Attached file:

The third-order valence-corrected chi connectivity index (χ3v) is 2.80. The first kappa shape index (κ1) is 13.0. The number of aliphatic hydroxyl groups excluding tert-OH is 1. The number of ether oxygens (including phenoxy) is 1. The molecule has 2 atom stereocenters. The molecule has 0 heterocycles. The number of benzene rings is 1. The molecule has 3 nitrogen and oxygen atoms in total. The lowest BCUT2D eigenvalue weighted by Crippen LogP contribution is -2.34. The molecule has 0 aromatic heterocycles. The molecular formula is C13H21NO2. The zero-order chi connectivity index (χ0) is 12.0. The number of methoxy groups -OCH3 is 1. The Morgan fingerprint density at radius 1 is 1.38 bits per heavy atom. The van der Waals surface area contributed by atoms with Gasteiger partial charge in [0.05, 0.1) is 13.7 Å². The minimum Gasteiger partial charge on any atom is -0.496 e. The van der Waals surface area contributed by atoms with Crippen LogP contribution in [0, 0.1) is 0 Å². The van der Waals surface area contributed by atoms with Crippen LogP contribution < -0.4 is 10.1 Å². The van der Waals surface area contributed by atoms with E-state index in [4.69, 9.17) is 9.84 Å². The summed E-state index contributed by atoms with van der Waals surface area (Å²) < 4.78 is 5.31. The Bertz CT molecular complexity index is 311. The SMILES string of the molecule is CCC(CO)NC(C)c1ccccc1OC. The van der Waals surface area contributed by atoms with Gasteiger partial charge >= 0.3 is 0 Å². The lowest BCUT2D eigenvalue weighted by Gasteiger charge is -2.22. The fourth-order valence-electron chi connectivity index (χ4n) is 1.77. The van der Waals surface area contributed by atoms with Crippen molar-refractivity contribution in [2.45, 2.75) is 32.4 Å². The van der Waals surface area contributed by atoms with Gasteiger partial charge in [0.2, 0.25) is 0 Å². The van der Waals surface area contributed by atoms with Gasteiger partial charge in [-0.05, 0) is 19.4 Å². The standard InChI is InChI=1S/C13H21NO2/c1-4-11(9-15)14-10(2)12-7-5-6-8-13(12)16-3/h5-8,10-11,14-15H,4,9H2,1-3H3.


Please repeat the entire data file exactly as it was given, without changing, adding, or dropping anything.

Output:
The third-order valence-corrected chi connectivity index (χ3v) is 2.80. The first kappa shape index (κ1) is 13.0. The number of aliphatic hydroxyl groups excluding tert-OH is 1. The number of ether oxygens (including phenoxy) is 1. The molecule has 2 atom stereocenters. The molecule has 0 heterocycles. The number of benzene rings is 1. The molecule has 3 nitrogen and oxygen atoms in total. The lowest BCUT2D eigenvalue weighted by Crippen LogP contribution is -2.34. The molecule has 0 aromatic heterocycles. The molecular formula is C13H21NO2. The zero-order chi connectivity index (χ0) is 12.0. The number of methoxy groups -OCH3 is 1. The Morgan fingerprint density at radius 1 is 1.38 bits per heavy atom. The van der Waals surface area contributed by atoms with Gasteiger partial charge in [0.05, 0.1) is 13.7 Å². The minimum Gasteiger partial charge on any atom is -0.496 e. The van der Waals surface area contributed by atoms with Crippen LogP contribution in [0, 0.1) is 0 Å². The van der Waals surface area contributed by atoms with Crippen LogP contribution < -0.4 is 10.1 Å². The van der Waals surface area contributed by atoms with E-state index in [4.69, 9.17) is 9.84 Å². The summed E-state index contributed by atoms with van der Waals surface area (Å²) < 4.78 is 5.31. The Bertz CT molecular complexity index is 311. The SMILES string of the molecule is CCC(CO)NC(C)c1ccccc1OC. The van der Waals surface area contributed by atoms with Gasteiger partial charge >= 0.3 is 0 Å². The lowest BCUT2D eigenvalue weighted by Gasteiger charge is -2.22. The fourth-order valence-electron chi connectivity index (χ4n) is 1.77. The van der Waals surface area contributed by atoms with Crippen molar-refractivity contribution in [2.45, 2.75) is 32.4 Å². The van der Waals surface area contributed by atoms with Gasteiger partial charge in [0.2, 0.25) is 0 Å². The van der Waals surface area contributed by atoms with Gasteiger partial charge in [-0.05, 0) is 19.4 Å². The standard InChI is InChI=1S/C13H21NO2/c1-4-11(9-15)14-10(2)12-7-5-6-8-13(12)16-3/h5-8,10-11,14-15H,4,9H2,1-3H3.